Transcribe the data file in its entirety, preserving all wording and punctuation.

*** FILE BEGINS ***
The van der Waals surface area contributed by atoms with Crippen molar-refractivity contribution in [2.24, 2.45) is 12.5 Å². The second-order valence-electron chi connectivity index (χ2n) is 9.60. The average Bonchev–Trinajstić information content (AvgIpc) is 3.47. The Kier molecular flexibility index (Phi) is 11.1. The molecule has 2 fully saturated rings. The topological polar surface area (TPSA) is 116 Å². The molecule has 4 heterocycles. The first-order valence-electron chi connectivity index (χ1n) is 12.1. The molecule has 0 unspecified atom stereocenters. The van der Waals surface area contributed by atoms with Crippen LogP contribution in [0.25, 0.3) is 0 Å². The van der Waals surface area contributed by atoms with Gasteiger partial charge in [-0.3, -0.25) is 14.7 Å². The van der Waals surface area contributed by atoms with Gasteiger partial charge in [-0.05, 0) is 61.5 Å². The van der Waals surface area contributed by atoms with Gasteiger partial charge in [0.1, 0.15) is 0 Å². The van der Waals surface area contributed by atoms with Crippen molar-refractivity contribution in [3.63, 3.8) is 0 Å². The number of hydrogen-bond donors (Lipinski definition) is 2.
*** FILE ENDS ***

The van der Waals surface area contributed by atoms with Crippen molar-refractivity contribution in [2.24, 2.45) is 12.5 Å². The second-order valence-electron chi connectivity index (χ2n) is 9.60. The average Bonchev–Trinajstić information content (AvgIpc) is 3.47. The Kier molecular flexibility index (Phi) is 11.1. The molecule has 2 fully saturated rings. The topological polar surface area (TPSA) is 116 Å². The molecule has 4 heterocycles. The first-order valence-electron chi connectivity index (χ1n) is 12.1. The molecule has 0 unspecified atom stereocenters. The van der Waals surface area contributed by atoms with Crippen LogP contribution in [0.25, 0.3) is 0 Å². The van der Waals surface area contributed by atoms with Gasteiger partial charge in [-0.3, -0.25) is 14.7 Å². The van der Waals surface area contributed by atoms with Gasteiger partial charge in [-0.05, 0) is 61.5 Å². The van der Waals surface area contributed by atoms with Gasteiger partial charge in [0.1, 0.15) is 0 Å². The van der Waals surface area contributed by atoms with Crippen molar-refractivity contribution in [3.63, 3.8) is 0 Å². The number of hydrogen-bond donors (Lipinski definition) is 2.